Terry Crews issued a sharp rebuttal to comedian and political commentator D.L. Hughley’s joke about the actor’s sexual assault. The Brooklyn Nine Nine star has been an active voice for the #MeToo movement, advocating for men, in particular, to end the normalization of sexual harassment by holding one another accountable for predatory behavior. Crews was recently featured in a controversial ad by Gillette, discouraging male viewers from ignoring sexual harassment or shaming one another for being less traditionally masculine.
In the wake of the allegations against Harvey Weinstein in 2017, Crews publicly stated that an influential Hollywood figure had groped him at a party. The perpetrator was later revealed to be Adam Venit, who was then an agent at William Morris Endeavor. Venit has since publicly apologized and resigned, and Crews didn’t pursue pressing charges following the apology. While many have applauded Crews’ outspokenness, he’s also been mocked and criticized for his statements. In an interview with Vlad TV, Hughley implied that some people were taking advantage of making accusations through the #MeToo movement and that Crews isn’t suited to identify as a victim of sexual harassment because of his physical stature, saying, “Now everyone’s so into this notion that, ‘It happened to me too!’ God gave you muscles so you could say no.”
Crews was quick to respond, and in a lengthy Twitter exchange, Crews fired back at Hughley’s victim-blaming comments. Hughley responded by pointing out that Crews could have easily used physical force to deter the incident, which escalated the exchange further. Crews had previously stated that while he did push Venit off at the time of the incident, he didn’t engage in an altercation in order to protect his career. See the Twitter comments below:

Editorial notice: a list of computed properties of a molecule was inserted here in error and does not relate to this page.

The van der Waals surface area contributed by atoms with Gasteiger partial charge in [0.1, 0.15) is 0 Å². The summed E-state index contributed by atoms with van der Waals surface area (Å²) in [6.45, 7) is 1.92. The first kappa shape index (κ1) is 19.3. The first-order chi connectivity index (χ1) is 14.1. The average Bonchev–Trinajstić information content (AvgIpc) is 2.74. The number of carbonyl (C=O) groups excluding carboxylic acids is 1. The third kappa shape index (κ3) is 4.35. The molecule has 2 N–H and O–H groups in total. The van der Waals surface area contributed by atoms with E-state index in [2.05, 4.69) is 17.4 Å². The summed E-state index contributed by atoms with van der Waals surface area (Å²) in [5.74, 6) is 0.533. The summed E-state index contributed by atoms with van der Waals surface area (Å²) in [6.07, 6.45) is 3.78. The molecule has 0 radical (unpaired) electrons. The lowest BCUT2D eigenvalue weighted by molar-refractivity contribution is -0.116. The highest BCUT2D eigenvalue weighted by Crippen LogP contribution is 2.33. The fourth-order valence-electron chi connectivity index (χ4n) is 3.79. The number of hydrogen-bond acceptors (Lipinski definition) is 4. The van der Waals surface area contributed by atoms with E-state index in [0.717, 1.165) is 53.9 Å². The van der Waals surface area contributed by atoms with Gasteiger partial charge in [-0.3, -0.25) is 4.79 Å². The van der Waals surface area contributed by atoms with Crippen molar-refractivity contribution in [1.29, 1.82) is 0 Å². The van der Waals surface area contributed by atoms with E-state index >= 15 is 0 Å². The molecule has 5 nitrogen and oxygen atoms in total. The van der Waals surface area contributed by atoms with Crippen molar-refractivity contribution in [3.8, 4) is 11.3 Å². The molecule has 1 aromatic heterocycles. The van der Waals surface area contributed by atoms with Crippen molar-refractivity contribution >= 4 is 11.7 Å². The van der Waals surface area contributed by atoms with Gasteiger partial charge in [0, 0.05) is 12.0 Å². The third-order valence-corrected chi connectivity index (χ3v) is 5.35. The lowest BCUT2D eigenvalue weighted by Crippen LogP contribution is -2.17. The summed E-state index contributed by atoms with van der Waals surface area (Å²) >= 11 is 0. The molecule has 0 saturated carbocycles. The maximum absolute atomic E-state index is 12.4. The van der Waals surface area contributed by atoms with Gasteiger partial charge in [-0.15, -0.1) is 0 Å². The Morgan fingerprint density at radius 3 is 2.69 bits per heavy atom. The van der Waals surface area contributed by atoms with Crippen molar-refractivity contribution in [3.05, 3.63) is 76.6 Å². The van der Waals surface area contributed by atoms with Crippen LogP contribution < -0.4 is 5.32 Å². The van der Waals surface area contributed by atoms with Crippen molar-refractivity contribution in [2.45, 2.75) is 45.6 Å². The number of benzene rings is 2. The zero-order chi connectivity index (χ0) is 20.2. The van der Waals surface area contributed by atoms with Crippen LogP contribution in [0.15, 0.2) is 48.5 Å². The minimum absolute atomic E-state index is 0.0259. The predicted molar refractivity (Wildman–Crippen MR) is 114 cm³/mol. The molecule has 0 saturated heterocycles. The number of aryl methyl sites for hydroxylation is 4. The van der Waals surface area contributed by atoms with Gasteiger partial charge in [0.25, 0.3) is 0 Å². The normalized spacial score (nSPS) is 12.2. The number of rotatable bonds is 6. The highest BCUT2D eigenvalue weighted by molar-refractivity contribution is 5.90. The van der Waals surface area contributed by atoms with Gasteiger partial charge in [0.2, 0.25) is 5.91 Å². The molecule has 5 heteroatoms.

Crews also referred to the comedian’s joke as a means to belittle and profit off of sexual assault victims for laughs. He also called out rapper 50 Cent, music producer Russell Simmons, and film producer Tariq Nasheed for mocking his allegations. Nasheed responded on Twitter by accusing Crews of trying to profit off of the #MeToo movement, which, according to Nasheed, no longer adequately supports people of color.
Even though Hughley’s comments weren’t delivered during a comedy routine, the reaction to them speaks volumes about the boundaries that comedians can push, without expecting backlash. The public perception of Kevin Hart changed drastically, once homophobic tweets from his past were brought to light. While some have accepted Hart’s apology, others felt that it failed to address the impact of his comments, which was also the case following Louis C.K.’s first stand up act since his sexual misconduct allegations, with some feeling that he shouldn’t be forgiven and rewarded without more work towards reparations. Dan Harmon, creator of Rick and Morty, for example, devoted a spot on his podcast to apologizing to a former employee that he sexually harassed, encouraging other men in a professional position of power to self-reflect. However, he faced backlash again when a sketch about a pedophile he previously created surfaced online.
Whether or not Crews will continue to get pushback for encouraging other men to think twice about sexual harassment, he’s clearly intent on carrying his message forward. And as the confrontation with Hughley demonstrated, he’s got some strong support following him. That said, it’s unclear how much further these arguments will go, and whether or not they’ll lead to truly constructive discussions about sexual assault.